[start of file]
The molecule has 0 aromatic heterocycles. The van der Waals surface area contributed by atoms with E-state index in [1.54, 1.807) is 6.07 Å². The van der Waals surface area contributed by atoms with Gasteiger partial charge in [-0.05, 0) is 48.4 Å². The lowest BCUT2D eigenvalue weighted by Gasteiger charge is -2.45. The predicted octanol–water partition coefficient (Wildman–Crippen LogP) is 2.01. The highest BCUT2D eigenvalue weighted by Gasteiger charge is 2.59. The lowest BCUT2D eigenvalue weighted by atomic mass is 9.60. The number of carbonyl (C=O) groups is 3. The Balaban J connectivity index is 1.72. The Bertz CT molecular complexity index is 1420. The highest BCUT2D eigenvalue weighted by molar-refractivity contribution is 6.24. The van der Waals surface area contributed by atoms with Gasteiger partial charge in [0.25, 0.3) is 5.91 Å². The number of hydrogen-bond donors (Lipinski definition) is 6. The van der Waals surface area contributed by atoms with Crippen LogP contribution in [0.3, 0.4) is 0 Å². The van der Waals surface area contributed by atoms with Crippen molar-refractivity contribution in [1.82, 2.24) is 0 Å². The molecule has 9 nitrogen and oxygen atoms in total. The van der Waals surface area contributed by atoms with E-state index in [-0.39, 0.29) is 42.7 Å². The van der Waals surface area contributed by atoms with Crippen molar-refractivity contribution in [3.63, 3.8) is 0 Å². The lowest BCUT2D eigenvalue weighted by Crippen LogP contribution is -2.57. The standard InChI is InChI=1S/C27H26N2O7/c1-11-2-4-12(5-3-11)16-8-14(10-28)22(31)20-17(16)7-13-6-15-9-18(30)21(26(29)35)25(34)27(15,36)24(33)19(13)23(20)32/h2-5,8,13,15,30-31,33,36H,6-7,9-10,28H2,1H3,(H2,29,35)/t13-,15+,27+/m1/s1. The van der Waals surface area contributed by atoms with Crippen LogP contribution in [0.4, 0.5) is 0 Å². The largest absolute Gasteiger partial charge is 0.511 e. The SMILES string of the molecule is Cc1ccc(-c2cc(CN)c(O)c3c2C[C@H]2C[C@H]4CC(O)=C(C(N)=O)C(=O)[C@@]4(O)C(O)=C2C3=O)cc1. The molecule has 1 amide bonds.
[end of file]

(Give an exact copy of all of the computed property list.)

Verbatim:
The molecule has 0 aromatic heterocycles. The van der Waals surface area contributed by atoms with E-state index in [1.54, 1.807) is 6.07 Å². The van der Waals surface area contributed by atoms with Gasteiger partial charge in [-0.05, 0) is 48.4 Å². The lowest BCUT2D eigenvalue weighted by Gasteiger charge is -2.45. The predicted octanol–water partition coefficient (Wildman–Crippen LogP) is 2.01. The highest BCUT2D eigenvalue weighted by Gasteiger charge is 2.59. The lowest BCUT2D eigenvalue weighted by atomic mass is 9.60. The number of carbonyl (C=O) groups is 3. The Balaban J connectivity index is 1.72. The Bertz CT molecular complexity index is 1420. The highest BCUT2D eigenvalue weighted by molar-refractivity contribution is 6.24. The van der Waals surface area contributed by atoms with Gasteiger partial charge in [0.25, 0.3) is 5.91 Å². The number of hydrogen-bond donors (Lipinski definition) is 6. The van der Waals surface area contributed by atoms with Crippen LogP contribution in [0.3, 0.4) is 0 Å². The van der Waals surface area contributed by atoms with Crippen molar-refractivity contribution in [1.82, 2.24) is 0 Å². The molecule has 9 nitrogen and oxygen atoms in total. The van der Waals surface area contributed by atoms with E-state index in [-0.39, 0.29) is 42.7 Å². The van der Waals surface area contributed by atoms with Crippen molar-refractivity contribution in [3.63, 3.8) is 0 Å². The lowest BCUT2D eigenvalue weighted by Crippen LogP contribution is -2.57. The standard InChI is InChI=1S/C27H26N2O7/c1-11-2-4-12(5-3-11)16-8-14(10-28)22(31)20-17(16)7-13-6-15-9-18(30)21(26(29)35)25(34)27(15,36)24(33)19(13)23(20)32/h2-5,8,13,15,30-31,33,36H,6-7,9-10,28H2,1H3,(H2,29,35)/t13-,15+,27+/m1/s1. The van der Waals surface area contributed by atoms with Crippen LogP contribution in [0.4, 0.5) is 0 Å². The largest absolute Gasteiger partial charge is 0.511 e. The SMILES string of the molecule is Cc1ccc(-c2cc(CN)c(O)c3c2C[C@H]2C[C@H]4CC(O)=C(C(N)=O)C(=O)[C@@]4(O)C(O)=C2C3=O)cc1. The molecule has 1 amide bonds.